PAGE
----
The Dallas-based Llewelyn formed in 2022 through a blend of Craigslist posts and happenstance coffee shop meetings, brings together members from various regional scenes across the United States. Their debut EP, released last week through Tomb Tree / The Ghost is Clear Records, showcases their unique blend of noisy, sassy, and visceral sound.
The band consists of veterans from the music scenes of the Midwest, Pacific Northwest, and East Coast, including former members of bands like Forever Losing Sleep, Cascabel, St. Yuma, Moaded, and The Home Team. This diverse mix of backgrounds and influences is evident in their sound, which pulls from a wide range of genres to create something distinctively theirs.
Nick, the guitarist, recalls the band’s formation: “It’s wild because most of us are from different regions of the US. The fact that we’re this amalgamation of members from different scenes still trips me out. I’m grateful Cody, Aaron, and Josh reached out and were down to take a chance on my post. I think it could have all gone much worse!”
Tyler, the bassist, shares his initial hesitation: “I’m still bewildered that Cody asking me to jam with some Craigslist folks actually worked out haha. We all got comfortable with each other pretty quick.”
Aaron, taking on the role of the frontman, found the experience of being in Llewelyn a refreshing change: “I hadn’t been in a band in about 5 or 6 years. Going out there and not being able to hide behind an instrument is super different for me, but I love it! Now I get to buy cool clothes instead of guitar pedals.”
The EP, titled “Disposable Culture,” delves into themes reflecting on the disposability of modern societal values. “So much of the (mostly Western) cultural fabric feels disposable because of how entrenched it is in fleeting social media posts, attention-seeking, absurd and polarizing takes on every issue under the sun, and overwhelming amounts of (often unreliable) information,” explains the band.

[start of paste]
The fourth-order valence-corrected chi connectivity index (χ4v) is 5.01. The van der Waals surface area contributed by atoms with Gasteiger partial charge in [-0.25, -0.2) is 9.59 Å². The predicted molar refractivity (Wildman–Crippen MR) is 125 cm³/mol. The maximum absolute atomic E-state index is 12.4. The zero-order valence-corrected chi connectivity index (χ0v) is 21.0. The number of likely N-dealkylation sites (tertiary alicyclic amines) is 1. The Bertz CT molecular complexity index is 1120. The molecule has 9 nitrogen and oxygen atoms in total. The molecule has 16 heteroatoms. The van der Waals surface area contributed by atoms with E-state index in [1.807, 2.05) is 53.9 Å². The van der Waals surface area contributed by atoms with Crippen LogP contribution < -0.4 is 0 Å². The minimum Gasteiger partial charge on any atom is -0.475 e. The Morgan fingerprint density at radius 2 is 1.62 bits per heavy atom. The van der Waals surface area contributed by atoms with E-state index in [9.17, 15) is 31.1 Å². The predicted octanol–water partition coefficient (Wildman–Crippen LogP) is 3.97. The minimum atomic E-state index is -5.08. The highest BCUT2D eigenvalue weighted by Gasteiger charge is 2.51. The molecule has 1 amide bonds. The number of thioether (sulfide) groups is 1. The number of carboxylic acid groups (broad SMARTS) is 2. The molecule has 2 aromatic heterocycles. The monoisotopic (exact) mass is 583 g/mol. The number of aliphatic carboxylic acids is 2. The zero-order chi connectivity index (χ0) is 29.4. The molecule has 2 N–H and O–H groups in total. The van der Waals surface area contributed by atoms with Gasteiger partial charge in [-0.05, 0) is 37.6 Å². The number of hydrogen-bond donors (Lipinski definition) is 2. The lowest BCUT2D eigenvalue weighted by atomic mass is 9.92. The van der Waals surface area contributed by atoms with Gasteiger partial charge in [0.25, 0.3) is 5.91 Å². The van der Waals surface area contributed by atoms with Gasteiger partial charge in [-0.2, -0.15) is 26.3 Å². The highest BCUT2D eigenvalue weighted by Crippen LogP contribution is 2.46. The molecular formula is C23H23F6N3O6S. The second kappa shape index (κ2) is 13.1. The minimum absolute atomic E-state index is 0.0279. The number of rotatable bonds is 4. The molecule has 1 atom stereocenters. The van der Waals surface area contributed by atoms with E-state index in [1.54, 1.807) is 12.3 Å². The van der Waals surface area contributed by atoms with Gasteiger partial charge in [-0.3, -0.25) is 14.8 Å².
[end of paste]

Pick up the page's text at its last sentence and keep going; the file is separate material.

Recorded at Niles City Sound in Ft Worth with Marshall Pruitt and mastered by Brad Boatright at Audiosiege, the EP consists of five tracks each telling a unique story. From the anxiety-inducing “Heliophobic,” written by Aaron during a mentally taxing call center job, to “Sway,” which explores the frustration and hopelessness of depression, each track delves into deep personal and societal issues.
“Disposable Culture,” the title track, stands out as an angry critique of modern consumerism and the transient nature of today’s society. Meanwhile, “Dorian Gray” touches on the fear of aging and the changes that come with it, and “Ritual” encapsulates the feeling of being trapped and longing for freedom.
Llewelyn’s debut EP is a narrative journey through the complexities of modern life, filtered through the lens of post-hardcore music. The band invites listeners to dive deeper into each track, offering a detailed description of the stories and inspirations behind their creation.
Nick: I started writing the lead riff on the couch while watching TV. I don’t usually write that way, but it worked out this time around. It made me think of snakes slithering. The working title of this one was literally ‘Snakes’. Somewhere down the line, I got the idea that lap steel would sound cool over the choruses. We asked Marshall (Pruitt, Engineer/Producer) who is a multi-talented fella if he’d lay down that track and he obliged. We’re a pro country-punk fusion band.
Aaron: This song is about mundanity, and being so sick of the day-to-day that the idea of going to sleep and waking up the next morning instills a fear and anxiety in you. I wrote these lyrics while I was working a call center job. At that point, I had been there for almost 4 years, and it had really negatively impacted my mental health. Working the later shift and not getting off my shift until the sun had already set didn’t help. When I would finally get off work, I felt relief to be done, but had the anxiety of having to do the same thing the next day constantly in the back of my mind. It’d make me stay up late, because going to bed meant the day was over, and I would have to go right back to work again once I woke up. To be Heliophobic is to fear the sun, and as such I would greet the morning sun with disdain and fear rather than with the excitement of starting a new day.
Nick: The lead riff is a shifty, swaggy, swaying oddity, so the early working title was “Sway”. Aaron must have liked it or felt it fit the bill enough to leave it. I was listening to a lot of Angel Du$t and Turnstile when I wrote the chorus riff. I wanted to have the chaotic, angular riff offset by a more classic sounding, straight-ahead style hardcore riff. Cody added tamborine in the studio and it fucking rocks.